Native. Annual and winter annual. Propagates by seeds. Time of bloom: June to October. Seed-time: July to November. Range: Nova Scotia to the Northwest Territory, southward to Georgia, Alabama, Louisiana, and Arkansas. Habitat: Fields, meadows, roadsides, and waste places.

In rich, moist soil this weed sometimes attains a height of ten feet, but is more often three to six feet tall Stem slender, smooth, often glaucous, sometimes of a purplish tinge but most commonly deep green. Lower and basal leaves lance-shaped in outline but deeply and irregularly lobed, the terminal segment large and acutely pointed, the lateral ones unequal in number and size, not opposite, and frequently with points turned backward, narrowing to margined petioles; upper leaves much smaller, often entire and sessile. Heads numerous, in a loosely branching terminal panicle and in short axillary clusters; heads yellow, hardly more than a quarter-inch broad, the involucre cylindric, its inner row of bracts linear, the outer ones short and spreading. Achenes oblong-oval, tipped with a slender beak; pappus white, very fine and silky. The plant has a strong, unpleasant odor resembling opium, and, though cattle and sheep eat it readily, it will damage dairy products if milch cows get much of it. (Fig. 376.)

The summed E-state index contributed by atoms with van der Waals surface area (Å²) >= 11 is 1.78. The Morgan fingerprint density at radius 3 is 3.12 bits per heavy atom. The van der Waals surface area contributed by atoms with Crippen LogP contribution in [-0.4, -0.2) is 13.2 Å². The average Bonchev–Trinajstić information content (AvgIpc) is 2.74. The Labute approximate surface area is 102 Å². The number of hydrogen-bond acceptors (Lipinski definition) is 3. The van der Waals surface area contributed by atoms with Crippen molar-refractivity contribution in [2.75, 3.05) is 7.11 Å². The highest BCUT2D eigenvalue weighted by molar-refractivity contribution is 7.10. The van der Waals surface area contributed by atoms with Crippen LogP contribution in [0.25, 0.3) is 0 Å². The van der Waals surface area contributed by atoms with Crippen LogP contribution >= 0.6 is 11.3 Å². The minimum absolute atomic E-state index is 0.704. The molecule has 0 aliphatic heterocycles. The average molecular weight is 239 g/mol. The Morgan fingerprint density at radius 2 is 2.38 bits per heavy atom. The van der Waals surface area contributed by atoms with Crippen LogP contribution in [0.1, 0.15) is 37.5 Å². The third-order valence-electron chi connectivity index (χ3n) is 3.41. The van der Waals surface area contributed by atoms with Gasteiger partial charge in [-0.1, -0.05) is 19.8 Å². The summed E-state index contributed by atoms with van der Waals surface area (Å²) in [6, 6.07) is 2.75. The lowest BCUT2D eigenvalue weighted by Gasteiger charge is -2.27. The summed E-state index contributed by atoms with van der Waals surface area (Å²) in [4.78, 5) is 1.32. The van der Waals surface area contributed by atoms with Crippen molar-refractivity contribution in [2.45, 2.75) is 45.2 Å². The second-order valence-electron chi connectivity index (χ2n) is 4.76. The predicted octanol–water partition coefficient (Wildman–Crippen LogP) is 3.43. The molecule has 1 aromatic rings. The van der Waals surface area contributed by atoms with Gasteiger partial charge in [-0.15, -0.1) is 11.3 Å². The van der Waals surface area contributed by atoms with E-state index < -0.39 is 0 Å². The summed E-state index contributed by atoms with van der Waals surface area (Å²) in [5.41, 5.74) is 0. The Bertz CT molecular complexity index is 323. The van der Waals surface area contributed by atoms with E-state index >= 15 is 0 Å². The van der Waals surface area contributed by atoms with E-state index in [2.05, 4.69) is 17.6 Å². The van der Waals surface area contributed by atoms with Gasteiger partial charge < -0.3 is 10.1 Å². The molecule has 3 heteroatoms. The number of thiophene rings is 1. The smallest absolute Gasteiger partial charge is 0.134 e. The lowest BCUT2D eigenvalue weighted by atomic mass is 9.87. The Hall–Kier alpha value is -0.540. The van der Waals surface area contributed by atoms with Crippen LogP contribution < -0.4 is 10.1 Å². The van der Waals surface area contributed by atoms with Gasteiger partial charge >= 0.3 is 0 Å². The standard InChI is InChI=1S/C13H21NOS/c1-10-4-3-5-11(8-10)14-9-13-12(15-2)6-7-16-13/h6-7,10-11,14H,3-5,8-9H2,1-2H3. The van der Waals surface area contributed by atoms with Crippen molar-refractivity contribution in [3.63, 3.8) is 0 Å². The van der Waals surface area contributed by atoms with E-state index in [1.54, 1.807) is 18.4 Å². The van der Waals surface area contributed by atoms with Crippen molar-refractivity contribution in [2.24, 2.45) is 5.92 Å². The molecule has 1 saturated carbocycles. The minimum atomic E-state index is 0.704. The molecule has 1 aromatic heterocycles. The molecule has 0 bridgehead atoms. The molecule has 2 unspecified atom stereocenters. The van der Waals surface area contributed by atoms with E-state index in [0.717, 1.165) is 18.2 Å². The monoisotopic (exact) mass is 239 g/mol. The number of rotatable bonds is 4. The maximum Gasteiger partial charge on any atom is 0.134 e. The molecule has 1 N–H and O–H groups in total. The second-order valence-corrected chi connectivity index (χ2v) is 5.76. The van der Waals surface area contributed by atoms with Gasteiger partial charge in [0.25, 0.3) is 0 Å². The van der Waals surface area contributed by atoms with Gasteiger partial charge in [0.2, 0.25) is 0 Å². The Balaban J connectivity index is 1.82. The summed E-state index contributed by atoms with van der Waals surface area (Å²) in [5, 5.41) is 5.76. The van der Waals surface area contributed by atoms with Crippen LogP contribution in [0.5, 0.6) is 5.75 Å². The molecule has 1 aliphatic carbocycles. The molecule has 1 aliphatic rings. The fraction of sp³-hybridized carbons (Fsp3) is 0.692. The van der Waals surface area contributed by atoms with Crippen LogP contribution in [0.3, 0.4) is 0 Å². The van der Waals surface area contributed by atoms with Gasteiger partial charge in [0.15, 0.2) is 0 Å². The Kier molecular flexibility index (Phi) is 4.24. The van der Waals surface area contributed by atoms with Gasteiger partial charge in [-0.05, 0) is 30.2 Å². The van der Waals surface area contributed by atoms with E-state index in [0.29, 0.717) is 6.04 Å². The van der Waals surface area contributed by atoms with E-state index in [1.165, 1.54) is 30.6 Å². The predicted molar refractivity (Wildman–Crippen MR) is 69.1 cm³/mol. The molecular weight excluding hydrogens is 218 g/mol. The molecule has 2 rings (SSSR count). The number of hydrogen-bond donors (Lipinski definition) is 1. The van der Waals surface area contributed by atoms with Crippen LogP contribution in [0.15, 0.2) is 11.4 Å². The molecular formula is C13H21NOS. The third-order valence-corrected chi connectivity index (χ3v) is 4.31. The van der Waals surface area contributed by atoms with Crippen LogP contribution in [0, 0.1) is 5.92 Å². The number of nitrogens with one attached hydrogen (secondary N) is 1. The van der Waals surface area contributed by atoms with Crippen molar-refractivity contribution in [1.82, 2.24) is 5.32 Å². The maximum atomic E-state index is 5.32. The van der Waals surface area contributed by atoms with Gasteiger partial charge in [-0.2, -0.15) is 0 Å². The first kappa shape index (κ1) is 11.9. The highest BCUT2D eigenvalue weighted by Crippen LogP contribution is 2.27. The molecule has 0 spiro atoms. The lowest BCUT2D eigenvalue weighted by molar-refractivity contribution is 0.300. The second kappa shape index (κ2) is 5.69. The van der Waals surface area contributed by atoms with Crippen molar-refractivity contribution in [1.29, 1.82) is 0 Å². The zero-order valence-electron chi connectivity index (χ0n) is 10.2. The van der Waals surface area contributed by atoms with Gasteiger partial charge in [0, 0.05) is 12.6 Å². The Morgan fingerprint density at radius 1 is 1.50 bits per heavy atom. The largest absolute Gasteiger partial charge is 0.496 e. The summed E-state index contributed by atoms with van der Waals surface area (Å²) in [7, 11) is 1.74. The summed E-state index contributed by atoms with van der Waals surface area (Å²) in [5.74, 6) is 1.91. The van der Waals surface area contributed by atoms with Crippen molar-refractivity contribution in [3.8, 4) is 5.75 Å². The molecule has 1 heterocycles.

Means of control the same as for Prickly Lettuce.